bq: ontological parity

Some lead ins before reading.

  1. I like the general idea though I disagree with their summary statement of “What I know is no better than what you know, only different.” I think that ties closer to a Perry 3 multiplicity than anything else. All ideas are not equal.
  2. This ties in well extension of ego boundaries and what I was attempting to say yesterday about a universality of humankind.
  3. The terms rhetorical communication and existential communication are used. Existential communication is a special case of rhetorical communication. Rhetorical communication as a class is concerned with the process of persuasion. We assume a variety of roles as rhetorical methods of persuasion so as to get our needs met. The purpose of rhetorical communication is to persuade. Existential communication is the case where the need to be met is the self-actualizing need to fully and honestly express who we are to another person.

So without further ado, ontological parity…


Section on Ontological Parity from the chapter “Existential Concerns and Self Discovery” from the book A Rhetoric of Interpersonal Communication and Relationships by Marcus L. Ambreseter, Carolyn Gardner Buttram, Glynis Holm Strause, and Marcus L. Ambrester III

Human society presupposed hierarchy. As humans we build our cultures through symbolic titles which assign rank and power to individuals and separate the “Mr. and Ms. ‘Bigs'” from the “Mr. and Ms. ‘Littles’.” Ontological parity is a difficult sounding phrase which stands for a rather easily understood concept. This concept represents an attitude in which persons meet at the level of humanity without concern over status.

Ontological parity can be explained by first examining the meaning of the individual words. In Webster’s New World Dictionary (1978) “ontological” is defined as a branch of philosophy “…dealing with the nature of being, reality or ultimate substance.” This branch of philosophy is concerned with the nature of human beings and seeks to explore those aspects which make us human.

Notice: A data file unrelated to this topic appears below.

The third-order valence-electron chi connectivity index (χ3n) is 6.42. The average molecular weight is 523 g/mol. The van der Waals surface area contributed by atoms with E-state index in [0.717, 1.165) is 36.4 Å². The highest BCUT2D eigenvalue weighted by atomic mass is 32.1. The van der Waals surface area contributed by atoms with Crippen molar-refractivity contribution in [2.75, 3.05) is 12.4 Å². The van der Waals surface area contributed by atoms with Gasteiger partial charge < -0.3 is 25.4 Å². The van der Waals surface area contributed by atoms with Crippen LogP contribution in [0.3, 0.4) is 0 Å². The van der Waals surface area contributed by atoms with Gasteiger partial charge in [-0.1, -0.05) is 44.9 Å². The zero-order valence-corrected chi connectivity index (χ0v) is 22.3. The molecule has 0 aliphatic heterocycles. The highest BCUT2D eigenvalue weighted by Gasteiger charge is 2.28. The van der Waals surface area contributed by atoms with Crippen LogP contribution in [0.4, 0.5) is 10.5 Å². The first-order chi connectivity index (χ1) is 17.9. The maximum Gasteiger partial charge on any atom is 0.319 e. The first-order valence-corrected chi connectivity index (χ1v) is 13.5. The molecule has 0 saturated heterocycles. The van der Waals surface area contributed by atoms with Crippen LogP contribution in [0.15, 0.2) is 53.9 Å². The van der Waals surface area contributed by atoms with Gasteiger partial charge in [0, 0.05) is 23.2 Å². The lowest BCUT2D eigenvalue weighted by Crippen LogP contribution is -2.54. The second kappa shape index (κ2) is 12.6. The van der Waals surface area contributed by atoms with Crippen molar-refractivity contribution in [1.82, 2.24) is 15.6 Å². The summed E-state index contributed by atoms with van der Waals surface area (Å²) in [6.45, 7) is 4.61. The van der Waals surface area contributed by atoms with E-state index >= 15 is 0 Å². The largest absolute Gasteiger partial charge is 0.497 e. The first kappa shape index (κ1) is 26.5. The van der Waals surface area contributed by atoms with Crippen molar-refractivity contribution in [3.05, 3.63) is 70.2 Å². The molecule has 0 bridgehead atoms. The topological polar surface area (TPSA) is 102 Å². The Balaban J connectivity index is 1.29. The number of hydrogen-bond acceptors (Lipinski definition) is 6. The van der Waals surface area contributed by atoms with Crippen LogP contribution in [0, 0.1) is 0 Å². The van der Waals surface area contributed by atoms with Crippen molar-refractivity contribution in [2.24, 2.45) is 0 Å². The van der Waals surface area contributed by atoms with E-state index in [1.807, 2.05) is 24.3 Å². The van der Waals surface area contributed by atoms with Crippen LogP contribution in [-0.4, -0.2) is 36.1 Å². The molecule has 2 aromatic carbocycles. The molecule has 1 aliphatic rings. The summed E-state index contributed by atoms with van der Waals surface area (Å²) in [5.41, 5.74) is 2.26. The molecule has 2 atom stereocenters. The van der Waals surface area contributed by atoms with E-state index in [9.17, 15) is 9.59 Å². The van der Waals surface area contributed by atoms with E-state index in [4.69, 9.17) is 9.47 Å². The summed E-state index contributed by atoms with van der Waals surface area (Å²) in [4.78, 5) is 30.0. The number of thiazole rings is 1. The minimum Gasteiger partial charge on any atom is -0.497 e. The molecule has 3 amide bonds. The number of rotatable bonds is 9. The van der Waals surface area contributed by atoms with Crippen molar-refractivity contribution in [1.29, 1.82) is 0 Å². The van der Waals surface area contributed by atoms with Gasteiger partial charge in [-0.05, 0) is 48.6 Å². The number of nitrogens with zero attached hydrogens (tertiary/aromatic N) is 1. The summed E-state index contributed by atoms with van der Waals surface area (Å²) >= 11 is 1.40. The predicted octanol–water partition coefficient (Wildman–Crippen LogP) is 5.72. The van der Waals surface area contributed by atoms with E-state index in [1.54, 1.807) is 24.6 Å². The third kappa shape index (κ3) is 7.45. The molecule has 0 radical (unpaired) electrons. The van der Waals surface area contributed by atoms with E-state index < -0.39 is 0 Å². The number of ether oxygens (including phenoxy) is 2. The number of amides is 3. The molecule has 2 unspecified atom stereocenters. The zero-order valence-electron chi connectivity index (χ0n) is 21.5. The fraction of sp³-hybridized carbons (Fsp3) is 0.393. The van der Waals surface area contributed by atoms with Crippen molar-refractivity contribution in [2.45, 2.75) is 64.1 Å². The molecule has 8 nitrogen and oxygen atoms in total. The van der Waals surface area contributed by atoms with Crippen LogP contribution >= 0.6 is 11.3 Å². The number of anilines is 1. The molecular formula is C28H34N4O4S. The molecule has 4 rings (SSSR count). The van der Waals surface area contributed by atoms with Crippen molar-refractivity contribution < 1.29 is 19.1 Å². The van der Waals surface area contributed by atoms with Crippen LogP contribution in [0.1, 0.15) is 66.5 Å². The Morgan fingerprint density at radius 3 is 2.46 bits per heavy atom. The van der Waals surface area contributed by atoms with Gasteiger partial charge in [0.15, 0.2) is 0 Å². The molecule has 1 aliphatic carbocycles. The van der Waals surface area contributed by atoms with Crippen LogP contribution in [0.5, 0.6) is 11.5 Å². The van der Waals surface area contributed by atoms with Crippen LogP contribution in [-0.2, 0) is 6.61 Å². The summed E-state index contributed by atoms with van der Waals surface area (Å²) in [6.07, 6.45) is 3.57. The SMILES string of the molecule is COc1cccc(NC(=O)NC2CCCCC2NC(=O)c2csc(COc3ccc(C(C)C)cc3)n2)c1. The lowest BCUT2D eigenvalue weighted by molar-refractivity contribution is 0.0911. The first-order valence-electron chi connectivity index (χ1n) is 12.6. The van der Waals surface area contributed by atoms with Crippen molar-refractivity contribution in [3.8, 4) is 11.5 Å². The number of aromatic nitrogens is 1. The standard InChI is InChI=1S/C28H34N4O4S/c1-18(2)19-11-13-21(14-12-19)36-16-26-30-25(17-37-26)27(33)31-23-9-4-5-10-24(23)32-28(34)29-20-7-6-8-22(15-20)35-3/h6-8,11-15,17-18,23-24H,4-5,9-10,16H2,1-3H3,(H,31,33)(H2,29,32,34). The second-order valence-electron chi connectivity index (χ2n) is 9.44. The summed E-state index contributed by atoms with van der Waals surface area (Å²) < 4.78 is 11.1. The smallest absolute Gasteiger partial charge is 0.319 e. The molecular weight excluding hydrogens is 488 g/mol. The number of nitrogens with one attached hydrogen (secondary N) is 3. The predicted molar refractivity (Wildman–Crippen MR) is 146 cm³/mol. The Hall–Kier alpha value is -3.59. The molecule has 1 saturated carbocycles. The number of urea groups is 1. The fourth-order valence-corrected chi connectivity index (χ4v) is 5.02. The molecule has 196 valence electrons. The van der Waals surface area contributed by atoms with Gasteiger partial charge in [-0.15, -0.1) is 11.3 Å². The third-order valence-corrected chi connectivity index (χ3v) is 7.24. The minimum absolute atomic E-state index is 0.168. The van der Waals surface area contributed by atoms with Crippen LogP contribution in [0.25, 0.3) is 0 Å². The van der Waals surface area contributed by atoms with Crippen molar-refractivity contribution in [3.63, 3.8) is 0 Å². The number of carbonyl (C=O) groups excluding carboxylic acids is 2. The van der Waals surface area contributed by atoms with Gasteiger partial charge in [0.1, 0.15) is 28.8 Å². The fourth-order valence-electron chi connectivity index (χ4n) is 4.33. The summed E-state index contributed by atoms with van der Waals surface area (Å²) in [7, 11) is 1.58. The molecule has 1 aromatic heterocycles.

Parity refers to the state of being equal. Putting the words together with these definitions in mind, we can determine that ontological parity refers to the state of being equal as humans. You’ve probably heard the anti-prejudice phrase, “We are all alike under the skin.” This phrase represents part of the philosophy surrounding ontological parity. A paraphrase which accurately describes the spirit of the term is “What I know is no better than what you know, only different.” This implies that my knowledge, expertise, and status are only different from your, neither better nor worse. We are equal at the level of our life experiences, who I am is no better or worse than who you are.

The application of this concept to existential communication is apparent. For any relationship to operate at the existential level, that relationship must be as free as possible from the social trappings of a hierarchical perspective. If one person feels superior or one person feels inferior because of accumulated wealth, education, or social standing, parity cannot exist and communication is largely relegated to the rhetorical realm. For two persons to experience what it means and how it feels to be understood, they must begin to make efforts to achieve ontological parity. The attitude of “What I know is no better than what you know, only different,” helps erase many of the rhetorical strategies we employ to show either dominance in relationship or submissiveness as a means to control. Existential communication and ontological parity are almost synonymous, you cannot have one without the other.

Another application for the perspective of ontological parity deserves mention. Although we have pointed out repeatedly that existential communication is a rare form of communication, it is important to note that one can maintain a perspective of ontological parity regardless of whether the other person holds such a perspective. If individuals see themselves as equal with all those persons with whom they communicate daily, their sense of worth is heightened, they are less threatened by status, and their communication can approach the existential level more frequently. This “state of being” certainly occurs through years of of practice for the most part. Few of us can suddenly shift to such a perspective. Yet you may find that the struggle is worth the effort.

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